The problem of creating long Bragg gratings in optical fibre waveguides is also addressed in the specification of U.S. Pat. No. 5,066,133, but the method described therein involves the use of a so-called Doppler shift inscription grating to generate the Bragg grating. Accordingly it is seen that in effect one problem, the creating of the long Bragg grating, is merely exchanged for a related problem, the creation of the long Doppler shift inscription grating.
It is an object of the present invention to provide an interference generated fringe pattern method of writing long gratings using on-line optical monitoring to ensure that successive grating elements are written in the required spatial relationship with their predecessors.
The invention is particularly concerned with a method of writing that enables the manufacture of gratings with a greater number of grating elements than the number of fringes in the fringe pattern employed in writing it.
According to the present invention there is provided a method of writing a grating in a medium, in which method successive grating elements of the grating are progressively created using a pulsed fringe pattern moved relative to the medium, wherein, as the grating elements are created in the medium, they are interrogated with a beam of light to produce a diffracted beam of light, the phase of which diffracted beam is employed to generate a control signal which is used to regulate the pulsing of the fringe pattern so that pulses occur only when there is coincidence between individual members of the created grating elements and individual fringes of the fringe pattern.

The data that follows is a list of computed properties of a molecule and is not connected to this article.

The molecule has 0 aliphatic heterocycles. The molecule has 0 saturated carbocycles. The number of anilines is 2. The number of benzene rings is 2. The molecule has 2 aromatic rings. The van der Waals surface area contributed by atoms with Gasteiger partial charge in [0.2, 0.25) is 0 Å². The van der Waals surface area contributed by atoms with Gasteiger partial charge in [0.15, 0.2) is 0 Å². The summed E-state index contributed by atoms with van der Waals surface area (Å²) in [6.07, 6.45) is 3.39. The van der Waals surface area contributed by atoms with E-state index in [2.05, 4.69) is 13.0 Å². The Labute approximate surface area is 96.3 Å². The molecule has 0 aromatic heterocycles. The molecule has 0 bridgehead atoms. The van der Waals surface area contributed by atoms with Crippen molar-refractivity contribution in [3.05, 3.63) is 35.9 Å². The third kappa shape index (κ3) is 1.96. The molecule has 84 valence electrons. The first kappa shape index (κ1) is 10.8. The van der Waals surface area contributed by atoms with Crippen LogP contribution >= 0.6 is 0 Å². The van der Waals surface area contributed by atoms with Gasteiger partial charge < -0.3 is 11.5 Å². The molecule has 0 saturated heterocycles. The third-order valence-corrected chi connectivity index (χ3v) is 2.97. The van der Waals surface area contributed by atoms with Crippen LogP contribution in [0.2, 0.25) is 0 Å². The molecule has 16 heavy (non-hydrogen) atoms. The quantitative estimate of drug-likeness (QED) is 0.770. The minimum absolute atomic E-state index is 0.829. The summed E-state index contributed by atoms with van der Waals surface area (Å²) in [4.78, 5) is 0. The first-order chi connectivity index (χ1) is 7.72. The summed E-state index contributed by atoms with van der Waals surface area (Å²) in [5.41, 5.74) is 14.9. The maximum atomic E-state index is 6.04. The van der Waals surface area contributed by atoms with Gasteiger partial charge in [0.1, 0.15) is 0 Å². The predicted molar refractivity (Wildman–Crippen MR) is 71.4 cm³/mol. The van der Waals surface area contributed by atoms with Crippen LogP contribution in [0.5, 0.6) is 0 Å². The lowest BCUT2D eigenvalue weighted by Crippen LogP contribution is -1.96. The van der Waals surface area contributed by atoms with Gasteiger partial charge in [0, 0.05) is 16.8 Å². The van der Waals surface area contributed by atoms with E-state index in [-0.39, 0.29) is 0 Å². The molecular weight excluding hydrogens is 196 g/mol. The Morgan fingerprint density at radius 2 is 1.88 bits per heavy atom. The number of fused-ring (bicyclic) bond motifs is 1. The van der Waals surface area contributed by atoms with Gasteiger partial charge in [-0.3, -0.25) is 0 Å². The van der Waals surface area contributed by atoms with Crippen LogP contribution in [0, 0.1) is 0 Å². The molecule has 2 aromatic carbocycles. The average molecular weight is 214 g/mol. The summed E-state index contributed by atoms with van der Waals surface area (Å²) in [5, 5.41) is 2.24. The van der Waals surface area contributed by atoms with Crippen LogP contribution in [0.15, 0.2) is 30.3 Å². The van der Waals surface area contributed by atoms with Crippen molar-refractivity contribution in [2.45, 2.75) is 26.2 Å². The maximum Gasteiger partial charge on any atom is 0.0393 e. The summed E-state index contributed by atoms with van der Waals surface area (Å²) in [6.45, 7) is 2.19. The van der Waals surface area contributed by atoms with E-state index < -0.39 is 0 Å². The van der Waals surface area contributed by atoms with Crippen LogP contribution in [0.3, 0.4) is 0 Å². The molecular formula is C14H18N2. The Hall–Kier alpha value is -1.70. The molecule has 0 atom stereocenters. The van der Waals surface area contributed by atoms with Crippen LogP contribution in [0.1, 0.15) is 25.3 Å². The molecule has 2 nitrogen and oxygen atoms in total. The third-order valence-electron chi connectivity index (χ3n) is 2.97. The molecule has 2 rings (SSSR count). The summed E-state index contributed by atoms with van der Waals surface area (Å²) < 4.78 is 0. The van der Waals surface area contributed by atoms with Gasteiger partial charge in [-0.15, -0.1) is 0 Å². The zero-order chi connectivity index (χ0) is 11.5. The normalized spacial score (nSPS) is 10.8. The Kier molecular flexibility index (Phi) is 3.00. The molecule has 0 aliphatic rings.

The fringe pattern is typically an interference generated fringe pattern of light, but it could alternatively be an interference generated fringe pattern of electrons.
The medium in which the grating is written may for instance be a film of photoresist or e-beam resist. The resist film may then be used as a mask to transfer the pattern of the grating directly or indirectly into a substrate underlying the resist. Alternatively the fringe pattern may be employed to write the grating directly into the medium that is to constitute the final grating. For instance the writing can be direct writing into an optical waveguide to produce a Bragg grating in that waveguide by means of the photorefractive effect of ultra-violet light.
The invention also provides a method of writing a grating in a medium, wherein grating elements of the grating are created in the medium by a pulsed effectively linear fringe pattern, wherein light of a wavelength not employed for said creation of the grating is directed at ones of the written grating elements during said writing to form a diffracted beam of light diffracted by said ones of the written grating elements, wherein the medium is progressively moved relative to the fringe pattern in a manner repetitively providing coincidence between individual ones of the written grating elements and different ones of the fringes of the fringe pattern, and the phase of the diffracted beam of light is monitored to generate a control signal which is employed to control the pulsing of the fringe pattern such that, subsequent to the commencement of said relative movement following commencement of the creation of the grating elements, each succeeding pulse is timed to occur only when there is coincidence between individual ones of the grating elements and individual ones of the fringes of the fringe pattern.